He said the impact of a fume event on individual cabin crew could vary. “Some crew members are affected very little, others experience short term effects but recover. Others have long term problems. It is the kind of detail we don’t know enough about. There isn’t enough research into the subject or monitoring of such leakages aboard aircraft. Some people are members of cabin crew for 20,30 even 40 years. We need to know the long term impact.”


Independent inquiry call

Unite is calling for the independent inquiry so that the dangers can be fully assessed and investigated in an open forum. The union has started a dedicated hotline so that members can log incidents and so that the union can build up a picture of the frequency of contamination.


In a letter to all the major airlines, Unite regional officer Simon McCartney, warned that flight safety is severely affected by leakages.


He said: “Exposure to contaminated bleed air … should not be regarded as a nuisance but as a serious risk to flight safety. Research shows the majority of flight crew are failing to use emergency oxygen during a contaminated air event, often resulting in pilot and cabin crew impairment and sometimes incapacitation.


“Commercial aircraft have no form of contaminated air detection system fitted and the bleed air is not filtered. Extensive research shows that the vast majority of contaminated air events go unreported leading to under-recognition of the scale of the problem, delayed maintenance action and unnecessary risk to health and flight safety.”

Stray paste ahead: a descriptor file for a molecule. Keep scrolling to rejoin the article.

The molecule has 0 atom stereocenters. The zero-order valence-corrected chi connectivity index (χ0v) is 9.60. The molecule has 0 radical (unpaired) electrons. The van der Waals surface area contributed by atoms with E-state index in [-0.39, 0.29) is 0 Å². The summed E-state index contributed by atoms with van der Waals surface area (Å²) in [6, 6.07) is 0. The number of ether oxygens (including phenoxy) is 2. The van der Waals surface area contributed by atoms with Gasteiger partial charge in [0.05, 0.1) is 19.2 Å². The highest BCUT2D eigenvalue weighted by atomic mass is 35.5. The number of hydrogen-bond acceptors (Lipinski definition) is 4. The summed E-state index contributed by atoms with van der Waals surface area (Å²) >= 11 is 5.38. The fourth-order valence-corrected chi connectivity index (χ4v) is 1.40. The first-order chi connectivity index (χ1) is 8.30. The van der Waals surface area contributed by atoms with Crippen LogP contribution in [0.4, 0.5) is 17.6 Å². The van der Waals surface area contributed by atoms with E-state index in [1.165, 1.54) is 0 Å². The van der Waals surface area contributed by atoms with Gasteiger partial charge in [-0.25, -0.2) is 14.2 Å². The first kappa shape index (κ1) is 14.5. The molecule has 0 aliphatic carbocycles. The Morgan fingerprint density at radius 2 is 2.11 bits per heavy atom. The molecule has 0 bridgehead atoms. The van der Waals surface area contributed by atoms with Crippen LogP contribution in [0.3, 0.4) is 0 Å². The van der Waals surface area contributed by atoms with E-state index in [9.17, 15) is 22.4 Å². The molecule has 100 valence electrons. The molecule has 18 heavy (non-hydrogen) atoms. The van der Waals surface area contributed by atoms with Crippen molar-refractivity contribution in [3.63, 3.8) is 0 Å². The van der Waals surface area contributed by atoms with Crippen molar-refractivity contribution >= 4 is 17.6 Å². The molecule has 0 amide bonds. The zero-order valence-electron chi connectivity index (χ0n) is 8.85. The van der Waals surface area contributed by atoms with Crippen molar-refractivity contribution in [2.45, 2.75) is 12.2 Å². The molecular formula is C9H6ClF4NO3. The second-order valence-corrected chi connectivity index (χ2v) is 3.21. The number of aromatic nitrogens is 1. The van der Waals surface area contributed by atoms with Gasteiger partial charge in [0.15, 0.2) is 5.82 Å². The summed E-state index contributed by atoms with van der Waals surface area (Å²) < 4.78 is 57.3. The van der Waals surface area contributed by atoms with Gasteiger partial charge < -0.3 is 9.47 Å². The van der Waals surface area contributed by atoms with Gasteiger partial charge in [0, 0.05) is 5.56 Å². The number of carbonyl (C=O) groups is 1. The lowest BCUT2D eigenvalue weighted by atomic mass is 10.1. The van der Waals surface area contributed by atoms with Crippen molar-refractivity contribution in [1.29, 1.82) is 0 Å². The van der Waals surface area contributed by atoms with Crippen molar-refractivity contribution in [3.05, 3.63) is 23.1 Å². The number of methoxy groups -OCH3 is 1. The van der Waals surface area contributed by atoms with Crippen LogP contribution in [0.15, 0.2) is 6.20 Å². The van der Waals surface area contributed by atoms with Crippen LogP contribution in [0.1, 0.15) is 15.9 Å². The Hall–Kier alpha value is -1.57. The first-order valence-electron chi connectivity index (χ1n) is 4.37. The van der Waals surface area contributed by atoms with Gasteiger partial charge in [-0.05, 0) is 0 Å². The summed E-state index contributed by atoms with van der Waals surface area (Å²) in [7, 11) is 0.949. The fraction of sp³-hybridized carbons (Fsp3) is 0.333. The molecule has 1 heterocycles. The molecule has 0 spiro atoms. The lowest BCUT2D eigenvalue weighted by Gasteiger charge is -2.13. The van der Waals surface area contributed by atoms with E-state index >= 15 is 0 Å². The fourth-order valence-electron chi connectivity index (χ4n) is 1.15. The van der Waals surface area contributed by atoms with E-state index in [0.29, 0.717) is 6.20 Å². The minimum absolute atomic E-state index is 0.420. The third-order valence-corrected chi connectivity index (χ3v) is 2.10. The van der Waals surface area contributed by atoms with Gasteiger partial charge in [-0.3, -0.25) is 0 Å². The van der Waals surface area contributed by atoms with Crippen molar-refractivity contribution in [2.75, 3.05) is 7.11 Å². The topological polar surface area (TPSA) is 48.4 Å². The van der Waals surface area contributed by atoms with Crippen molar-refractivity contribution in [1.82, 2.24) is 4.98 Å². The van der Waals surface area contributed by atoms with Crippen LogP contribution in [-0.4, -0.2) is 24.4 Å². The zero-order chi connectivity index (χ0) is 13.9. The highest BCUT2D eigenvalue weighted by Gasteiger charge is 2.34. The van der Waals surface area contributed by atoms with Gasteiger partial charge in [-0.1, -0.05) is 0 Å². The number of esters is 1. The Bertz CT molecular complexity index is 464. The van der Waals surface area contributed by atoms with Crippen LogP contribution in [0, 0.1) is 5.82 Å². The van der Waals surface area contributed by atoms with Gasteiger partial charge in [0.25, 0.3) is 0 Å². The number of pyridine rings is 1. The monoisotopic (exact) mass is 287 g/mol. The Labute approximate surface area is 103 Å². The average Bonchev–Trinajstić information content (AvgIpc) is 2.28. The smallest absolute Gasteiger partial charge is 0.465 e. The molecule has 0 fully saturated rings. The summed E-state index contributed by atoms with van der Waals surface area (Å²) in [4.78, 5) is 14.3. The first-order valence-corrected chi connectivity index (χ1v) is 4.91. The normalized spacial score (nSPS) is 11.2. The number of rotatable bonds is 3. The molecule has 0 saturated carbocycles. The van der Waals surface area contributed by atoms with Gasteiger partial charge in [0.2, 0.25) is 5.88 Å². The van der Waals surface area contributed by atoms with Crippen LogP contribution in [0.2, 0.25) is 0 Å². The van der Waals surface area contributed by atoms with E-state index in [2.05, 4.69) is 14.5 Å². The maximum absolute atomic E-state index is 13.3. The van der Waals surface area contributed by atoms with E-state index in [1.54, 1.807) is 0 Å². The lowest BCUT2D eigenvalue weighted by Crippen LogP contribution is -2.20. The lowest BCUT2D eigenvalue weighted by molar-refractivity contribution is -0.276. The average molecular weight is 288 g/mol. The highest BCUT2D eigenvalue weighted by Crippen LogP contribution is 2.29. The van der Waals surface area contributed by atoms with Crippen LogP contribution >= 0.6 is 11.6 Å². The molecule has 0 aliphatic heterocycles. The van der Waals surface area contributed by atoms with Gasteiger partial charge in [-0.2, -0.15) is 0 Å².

Simon points out that the short term effects of exposure to the fumes include blurred or tunnel vision, disorientation and even seizures and loss of consciousness. The long term impact ranges from memory impairment to respiratory failure.


Unite has assured cabin crew members of full legal representation to pursue civil claims and their families would receive the backing of the union at inquests. A letter has been sent to all cabin crew members highlighting the issue and offering support.


The cause of death of Matthew Bass, who worked as cabin crew for two airlines in a 15 year career, was discovered after the persistence of his father Charlie and with the backing of Unite.

Matthew Bass

Matthew Bass

He says his son kept himself fit and healthy, although in the last six months of his life he frequently complained of tiredness and occasionally suffered mild bouts of trembling. He also had digestive problems and doctors believed he was suffering from Crohn’s disease.


After his death, post mortem tests ruled out Crohn’s disease but failed to establish a cause.